Councilwoman Bettina Chadbourne was one of the co-signers on the resolution request. She says it was clear to her and her fellow council members that the transgender population was particularly vulnerable.

  Officials in the city of Lebanon have adopted a policy that protects the city’s transgender employees from discrimination.

City councilors unanimously approved the change at a meeting Wedneday night. It applies to all municipal employees and volunteers, as well as contractors hired to do work for the city. 

Mayor Sue Prentiss says the policy sends a clear message.

“This is about equality and justice. I would like to think that there was never a point that anybody would be treated differently, but that’s not realistic.”

Transgender: Exploring Gender Identity

Mar 30, 2017
Wikimedia Commons

Many people struggle with basic questions about gender and labels, including the concept of a transgender identity. While debate around recent legislation has brought the issue into the spotlight, social media and the internet have played a key role in shifting the culture's perspective on gender for several years.

On this edition of The Exchange, we'll look at the terms, the biology, and the emotional aspects of gender identity.


Allegra Boverman for NHPR

A bill that would add gender identity to New Hampshire’s anti-discrimination laws was all but killed by the Republican controlled House Thursday without debate.

But it wasn't easy, as the bill’s fate was in doubt for much of the day.

Weekly N.H. News Roundup: March 10, 2017

Mar 9, 2017

The N.H. legislature had a full calendar this week, debating changes to the state’s election laws, transgender rights and marijuana decriminalization.  N.H.'s congressional delegation reacts to President Trump's revised travel ban, and assesses the impact in  N.H, and U.S. Attorney General Jeff Sessions makes a surprise visit to an N.H. youth summit on opioid abuse.


Allegra Boverman for NHPR

The New Hampshire House has voted 187 to 179, along near party lines, to table a bill that would extend anti-discrimination protections to people who are transgender in employment, housing and public accommodations.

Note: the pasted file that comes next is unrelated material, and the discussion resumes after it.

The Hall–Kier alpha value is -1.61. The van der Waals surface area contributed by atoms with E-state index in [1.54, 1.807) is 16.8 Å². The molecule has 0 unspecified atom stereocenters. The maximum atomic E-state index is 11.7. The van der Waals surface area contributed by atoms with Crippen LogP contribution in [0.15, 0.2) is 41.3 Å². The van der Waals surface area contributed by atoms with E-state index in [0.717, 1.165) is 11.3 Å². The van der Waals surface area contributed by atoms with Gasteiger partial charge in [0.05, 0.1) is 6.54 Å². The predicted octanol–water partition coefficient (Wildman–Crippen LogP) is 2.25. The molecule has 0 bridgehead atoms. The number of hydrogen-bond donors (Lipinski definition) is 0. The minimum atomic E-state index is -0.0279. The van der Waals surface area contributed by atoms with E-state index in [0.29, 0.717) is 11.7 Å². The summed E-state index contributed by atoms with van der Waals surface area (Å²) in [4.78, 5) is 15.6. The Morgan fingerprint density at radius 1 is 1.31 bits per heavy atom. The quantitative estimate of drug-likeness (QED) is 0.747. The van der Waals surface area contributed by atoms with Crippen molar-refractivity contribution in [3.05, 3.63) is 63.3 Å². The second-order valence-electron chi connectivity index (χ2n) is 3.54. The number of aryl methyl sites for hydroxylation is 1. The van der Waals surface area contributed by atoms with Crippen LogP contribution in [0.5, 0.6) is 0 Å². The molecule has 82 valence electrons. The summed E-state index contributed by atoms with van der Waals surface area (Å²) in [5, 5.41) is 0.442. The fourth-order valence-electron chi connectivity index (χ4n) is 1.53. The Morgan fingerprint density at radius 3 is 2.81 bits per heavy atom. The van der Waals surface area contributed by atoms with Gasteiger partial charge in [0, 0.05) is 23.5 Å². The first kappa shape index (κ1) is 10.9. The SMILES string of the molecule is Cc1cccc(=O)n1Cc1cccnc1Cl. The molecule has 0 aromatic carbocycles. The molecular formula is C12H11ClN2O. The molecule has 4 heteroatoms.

Allegra Boverman for NHPR

The New Hampshire House worked its way Wednesday through dozens of bills.

Among the measures approved are proposed changes to the state’s drug laws and public school funding.

NHPR’s Paige Sutherland has been covering Wednesday’s session and joins All Things Considered Host Peter Biello from the Statehouse in Concord.

Allegra Boverman for NHPR

House lawmakers are considering a bill that would prohibit discrimination based on gender identity. A vote could come during today’s full House session.

But what do we know about what legal protections are already in place for New Hampshire’s transgender community?

Joni Esperian, executive director of the New Hampshire Commission for Human Rights, joined NHPR's Morning Edition to talk about the issue.


Allegra Boverman for NHPR

The top Republican in the New Hampshire House says he fears long-term harm if New Hampshire joins twenty other states – including Massachusetts, Vermont, and Maine – in extending non-discrimination protections in housing, employment and public accommodations to people who are transgender.


Allegra Boverman for NHPR

 

New Hampshire's Republican House leadership is looking to stall legislation that adds protections for transgender people over fears that it would let men use women's bathrooms.

Speaker Shawn Jasper says he's pushing to table the bill at Wednesday's session, meaning it wouldn't be debated. The bill would ban discrimination in employment, housing and public accommodations based on someone's gender identity. The same protections already exist based on sex, religion, sexual orientation and other factors.

NHPR Staff

House lawmakers are to set to vote on a bill this week that would add gender identity to the state’s anti-discrimination laws.

Pages